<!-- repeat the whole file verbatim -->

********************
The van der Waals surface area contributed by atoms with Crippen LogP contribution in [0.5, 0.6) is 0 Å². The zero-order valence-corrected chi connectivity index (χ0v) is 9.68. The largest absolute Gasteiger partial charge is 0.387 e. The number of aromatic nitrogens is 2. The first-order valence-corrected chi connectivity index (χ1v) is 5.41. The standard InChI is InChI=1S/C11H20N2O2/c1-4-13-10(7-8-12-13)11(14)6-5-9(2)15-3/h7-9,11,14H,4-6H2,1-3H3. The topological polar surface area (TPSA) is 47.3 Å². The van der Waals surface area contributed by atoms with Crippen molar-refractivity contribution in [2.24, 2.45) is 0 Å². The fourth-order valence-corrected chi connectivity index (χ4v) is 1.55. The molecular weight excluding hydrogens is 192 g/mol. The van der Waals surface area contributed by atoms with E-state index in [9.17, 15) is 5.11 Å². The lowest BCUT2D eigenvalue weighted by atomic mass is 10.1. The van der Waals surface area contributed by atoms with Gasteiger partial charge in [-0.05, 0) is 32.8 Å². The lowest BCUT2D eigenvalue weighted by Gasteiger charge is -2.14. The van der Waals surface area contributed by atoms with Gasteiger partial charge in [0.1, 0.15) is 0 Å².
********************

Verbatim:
The van der Waals surface area contributed by atoms with Crippen LogP contribution in [0.5, 0.6) is 0 Å². The zero-order valence-corrected chi connectivity index (χ0v) is 9.68. The largest absolute Gasteiger partial charge is 0.387 e. The number of aromatic nitrogens is 2. The first-order valence-corrected chi connectivity index (χ1v) is 5.41. The standard InChI is InChI=1S/C11H20N2O2/c1-4-13-10(7-8-12-13)11(14)6-5-9(2)15-3/h7-9,11,14H,4-6H2,1-3H3. The topological polar surface area (TPSA) is 47.3 Å². The van der Waals surface area contributed by atoms with Crippen molar-refractivity contribution in [2.24, 2.45) is 0 Å². The fourth-order valence-corrected chi connectivity index (χ4v) is 1.55. The molecular weight excluding hydrogens is 192 g/mol. The van der Waals surface area contributed by atoms with E-state index in [9.17, 15) is 5.11 Å². The lowest BCUT2D eigenvalue weighted by atomic mass is 10.1. The van der Waals surface area contributed by atoms with Gasteiger partial charge in [-0.05, 0) is 32.8 Å². The lowest BCUT2D eigenvalue weighted by Gasteiger charge is -2.14. The van der Waals surface area contributed by atoms with Gasteiger partial charge in [0.1, 0.15) is 0 Å².